Me and You and Everyone We Know: Punk Cars Bodies Movies

<em>Me and You and Everyone We Know: </em>Punk Cars Bodies Movies

“Fuck! Fuck you fuck me fuck old people fuck children fuck peace! Fuck peace.”

Miranda July shouts at her car’s steering wheel. With a black Sharpie, she scrawls FUCK in huge letters on the inside of her windshield. She drives. Sunlight filters through tree branches; our view of the leaves filters through FUCK. We see the world through the word. A woman tries to move beyond language, but in order to do so she must drive through it, with it.

In 1995, a twenty-one-year-old July arrived in Portland, Oregon, after dropping out of the University of California, Santa Cruz. In Portland, she encountered a new kind of punk. While the content of nineties Northwest punk differed from the versions that had come before, it shared a context: punk was an infrastructure, a shell that anyone could inhabit. This new variety was softer in places—more open to gender play, feminism—and it embraced an expansive queer strangeness. It was shopping (or shoplifting) from thrift stores, going to all-ages shows, running off photocopied zines.It was punk music’s “Fuck it, they won’t play our shit on the radio anyway” stance, the impulse to create one’s audience before making the art to show them. For July, the Pacific Northwest was an inviting wilderness of potential voices and stories.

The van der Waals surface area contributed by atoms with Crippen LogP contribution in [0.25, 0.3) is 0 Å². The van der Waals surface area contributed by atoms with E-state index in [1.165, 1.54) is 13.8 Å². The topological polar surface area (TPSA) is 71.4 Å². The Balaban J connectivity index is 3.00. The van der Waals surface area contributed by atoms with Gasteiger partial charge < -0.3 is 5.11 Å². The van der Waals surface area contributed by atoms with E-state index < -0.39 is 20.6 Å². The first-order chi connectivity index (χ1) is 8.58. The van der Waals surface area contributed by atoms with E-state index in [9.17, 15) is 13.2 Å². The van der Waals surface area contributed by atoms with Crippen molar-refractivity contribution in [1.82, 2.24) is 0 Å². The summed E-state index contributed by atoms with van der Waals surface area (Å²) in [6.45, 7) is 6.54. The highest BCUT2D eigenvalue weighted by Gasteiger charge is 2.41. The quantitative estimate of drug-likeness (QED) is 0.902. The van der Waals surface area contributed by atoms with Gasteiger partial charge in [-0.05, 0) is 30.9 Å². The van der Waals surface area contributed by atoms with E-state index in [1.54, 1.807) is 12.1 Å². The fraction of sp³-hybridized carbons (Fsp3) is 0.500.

“July’s primary vehicle is language, but our everyday, tangible vehicles—cars, shoes, and bodies—are what move things along.”

“Through performative fictions, July’s work highlights the courage of living honestly—of daring to be vulnerable, to play and love in the face of shame, pain, and fear.”

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